Just an Indian embassy, flying your flag on its rooftop, will give us the confidence we need.” That was one of Timor-Leste’s most influential Cabinet officials said, responding to my question on how India could play a role in the development of Asia’s newest democracy. The young nation is located on Asia’s easternmost edge, as the same official reminded me, “in the Indian Ocean, not the South China Sea”. With natural gas revenues beginning to flow in, the country — for long a Portuguese colony, then a part of Indonesia, before being midwifed into independence by the United Nations — is likely to escape the financial straits that many others in similar situations face. But its leaders are beginning to realise that there is a couple of big problems that money cannot solve easily: policy autonomy and human capital.
Australia played an instrumental role in providing security after the violent tumult and socio-economic upheaval accompanying Timor-Leste’s separation from Indonesia. It still retains a military presence in the country and provides around $100 million yearly in assistance. Australia also manages the natural gas fields that bankroll the Timorese government’s budget. Portugal, the former colonial power, retains disproportionate political influence. Despite criticism from international human rights advocates, the Timorese leadership has frozen the cases of crimes committed by withdrawing Indonesia military troops and their proxies. Timor-Leste’s relations with its giant neighbour, as a result, are not hostage to the terrible past.
Most importantly, China has made significant inroads into the country. In just a handful of years, it built the presidential palace, the foreign ministry building, the defence headquarters and is now building staff quarters for the Timorese military officers. Even as its political leaders debate what kind of a navy the country ought to have, the Timorese government has already purchased used Shanghai-class patrol boats. Some of these deals clearly constitute official Chinese assistance, others the handiwork of resourceful wheeler-dealers who have a knack for disposing of surplus Chinese industrial and military equipment.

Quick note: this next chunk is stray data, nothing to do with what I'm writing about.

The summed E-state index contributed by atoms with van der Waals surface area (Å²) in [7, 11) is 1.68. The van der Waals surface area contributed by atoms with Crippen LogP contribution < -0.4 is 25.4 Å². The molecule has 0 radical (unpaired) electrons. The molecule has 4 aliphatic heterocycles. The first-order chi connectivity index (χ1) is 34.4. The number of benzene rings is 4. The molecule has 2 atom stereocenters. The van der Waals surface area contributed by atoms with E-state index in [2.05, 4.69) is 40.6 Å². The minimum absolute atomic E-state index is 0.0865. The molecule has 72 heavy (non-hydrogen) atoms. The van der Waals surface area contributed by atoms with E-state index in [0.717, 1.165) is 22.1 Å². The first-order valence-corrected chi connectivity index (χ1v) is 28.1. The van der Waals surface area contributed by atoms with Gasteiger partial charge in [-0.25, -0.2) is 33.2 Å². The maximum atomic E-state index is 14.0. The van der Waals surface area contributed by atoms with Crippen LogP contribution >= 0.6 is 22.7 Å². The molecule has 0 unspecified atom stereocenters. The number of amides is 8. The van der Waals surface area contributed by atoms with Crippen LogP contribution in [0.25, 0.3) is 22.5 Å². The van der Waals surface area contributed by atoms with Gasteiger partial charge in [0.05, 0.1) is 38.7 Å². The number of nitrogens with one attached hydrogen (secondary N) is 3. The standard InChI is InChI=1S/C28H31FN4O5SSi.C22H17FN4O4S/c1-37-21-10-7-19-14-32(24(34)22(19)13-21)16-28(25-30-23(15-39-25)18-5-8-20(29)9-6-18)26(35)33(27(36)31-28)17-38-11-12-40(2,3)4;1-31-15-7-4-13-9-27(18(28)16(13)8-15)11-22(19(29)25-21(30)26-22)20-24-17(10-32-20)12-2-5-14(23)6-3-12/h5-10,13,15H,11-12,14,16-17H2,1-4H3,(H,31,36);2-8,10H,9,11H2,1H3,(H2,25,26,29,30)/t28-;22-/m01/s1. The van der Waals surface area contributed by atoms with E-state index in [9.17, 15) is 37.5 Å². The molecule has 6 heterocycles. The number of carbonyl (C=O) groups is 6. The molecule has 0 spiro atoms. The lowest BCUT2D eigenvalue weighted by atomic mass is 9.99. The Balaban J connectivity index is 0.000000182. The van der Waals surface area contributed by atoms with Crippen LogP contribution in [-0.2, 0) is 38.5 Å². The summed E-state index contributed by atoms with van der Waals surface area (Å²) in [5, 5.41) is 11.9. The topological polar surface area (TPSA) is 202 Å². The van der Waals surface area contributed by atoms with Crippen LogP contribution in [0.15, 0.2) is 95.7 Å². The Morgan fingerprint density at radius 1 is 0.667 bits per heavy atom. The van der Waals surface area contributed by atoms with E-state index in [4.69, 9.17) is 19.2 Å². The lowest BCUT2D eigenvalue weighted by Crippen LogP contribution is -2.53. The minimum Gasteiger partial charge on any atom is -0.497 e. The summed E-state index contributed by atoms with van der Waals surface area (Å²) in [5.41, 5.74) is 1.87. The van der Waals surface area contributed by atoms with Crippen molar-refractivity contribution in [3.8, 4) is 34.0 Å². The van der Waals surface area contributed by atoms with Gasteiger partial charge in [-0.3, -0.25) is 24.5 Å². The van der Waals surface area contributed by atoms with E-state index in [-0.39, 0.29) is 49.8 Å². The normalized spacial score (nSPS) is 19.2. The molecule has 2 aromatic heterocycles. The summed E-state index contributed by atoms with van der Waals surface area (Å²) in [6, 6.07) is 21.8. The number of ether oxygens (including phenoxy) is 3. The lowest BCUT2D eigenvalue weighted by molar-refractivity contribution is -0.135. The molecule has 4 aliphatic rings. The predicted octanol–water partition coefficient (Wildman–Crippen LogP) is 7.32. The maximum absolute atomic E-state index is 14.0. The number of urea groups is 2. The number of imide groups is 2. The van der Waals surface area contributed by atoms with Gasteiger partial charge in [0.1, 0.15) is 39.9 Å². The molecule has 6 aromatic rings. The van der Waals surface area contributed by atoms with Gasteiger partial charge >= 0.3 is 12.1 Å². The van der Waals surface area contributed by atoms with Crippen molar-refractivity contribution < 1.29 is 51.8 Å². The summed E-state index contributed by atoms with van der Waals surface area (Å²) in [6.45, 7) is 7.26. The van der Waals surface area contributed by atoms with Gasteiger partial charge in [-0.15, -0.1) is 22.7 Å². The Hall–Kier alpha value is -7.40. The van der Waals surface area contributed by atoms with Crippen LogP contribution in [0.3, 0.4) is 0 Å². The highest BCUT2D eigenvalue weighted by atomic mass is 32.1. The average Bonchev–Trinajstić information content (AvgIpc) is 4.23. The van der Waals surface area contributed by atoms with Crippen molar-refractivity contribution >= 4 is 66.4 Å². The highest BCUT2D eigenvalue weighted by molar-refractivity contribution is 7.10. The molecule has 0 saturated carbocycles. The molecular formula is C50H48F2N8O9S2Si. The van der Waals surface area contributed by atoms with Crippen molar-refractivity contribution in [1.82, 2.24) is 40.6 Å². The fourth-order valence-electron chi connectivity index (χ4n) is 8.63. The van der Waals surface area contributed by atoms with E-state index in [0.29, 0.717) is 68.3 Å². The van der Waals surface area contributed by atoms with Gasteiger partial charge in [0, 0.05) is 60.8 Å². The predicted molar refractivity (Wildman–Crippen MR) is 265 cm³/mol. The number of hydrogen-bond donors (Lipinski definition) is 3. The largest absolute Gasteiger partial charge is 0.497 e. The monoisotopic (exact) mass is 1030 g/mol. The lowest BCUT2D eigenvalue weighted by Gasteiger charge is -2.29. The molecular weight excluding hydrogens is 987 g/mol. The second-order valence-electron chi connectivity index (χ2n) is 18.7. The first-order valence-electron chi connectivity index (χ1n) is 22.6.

It is very hard for the government of a small country to say “No” to the foreign powers who have so much influence over its politics and its economy. If it wishes to retain a degree of autonomy over its internal affairs, its best bet is to engineer a balance such that no single foreign power can dominate. The less removed the foreign power is from domestic and regional politics the better. That’s why Timor-Leste’s political leaders want to see the Indian flag flying in Dili.
India does not have any diplomatic presence in Timor-Leste. The Indian ambassador in Jakarta is accredited to the country. While the Indian Cabinet has approved a plan to expand the number of Indian diplomatic missions around the world, Timor-Leste might not be high priority: it is not a “problem” country, it does not have an Indian diaspora, it is not a member of the Commonwealth and there is very little trade and investment between the two countries. That last might change if Reliance Petroleum — which just began test drilling in Timor Sea — discovers gas in its exploratory block next month.
Yet, even without the natural gas angle, it is important for India to ensure that its Look-East policy does not leave Timor-Leste out of its ambit. This is not to suggest that India should follow the Chinese model of diplomacy by real-estate development. Rather, that India is well-placed to play a crucial role in Timor-Leste by addressing the country’s fundamental challenge — developing human capital.
The conflicts of the last century have left Timor-Leste with a young population that lacks basic skills in agriculture, fishing, industry, services and government. Everywhere in the country I found businesses unable to grow because of a shortage of skilled labour and trained supervisors. From coffee plantations that can’t find enough workers to fish being hung out on trees because there is no fish market in Dili, Timor-Leste’s economic narrative is that of the “missing middle”. There are opportunities here for intrepid Indian entrepreneurs who can help close the skills gap by providing employment-linked training services.
The Indian government is providing small grants for socio-economic development, a duty-free tariff scheme for imports from Timor-Leste and a number of scholarships for undergraduate and postgraduate studies in India. The problem is, as President José Ramos-Horta told me, Timor-Leste has been unable to make use of the scholarships, mainly because they do not have students capable to taking these up. Where they do need help — in graduate medical education — scholarships are hard to come by.
This speaks of the need for New Delhi to put greater thought in how it makes the most of its new role as a net giver of foreign aid. It is possible to translate relatively modest allocations of public funds into greater influence for India abroad if the energy of the private sector is harnessed. Human capital, entrepreneurship and bottom-up development can form the cornerstones of the Indian touch not just in Timor-Leste but in other countries as well. It is no longer tenable, though, to expect our ambassadors to do both diplomacy and development. New Delhi must create an international development agency, under the external affairs ministry, that will put the Indian development model in action around the world.
So, why can’t India put its flag on a rooftop in downtown Dili? One reason is that we do not have enough foreign service officers. “All for the want of a horseshoe nail?”
The author is founder and fellow for geopolitics at the Takshashila Institution and editor of Pragati – The Indian National Interest Review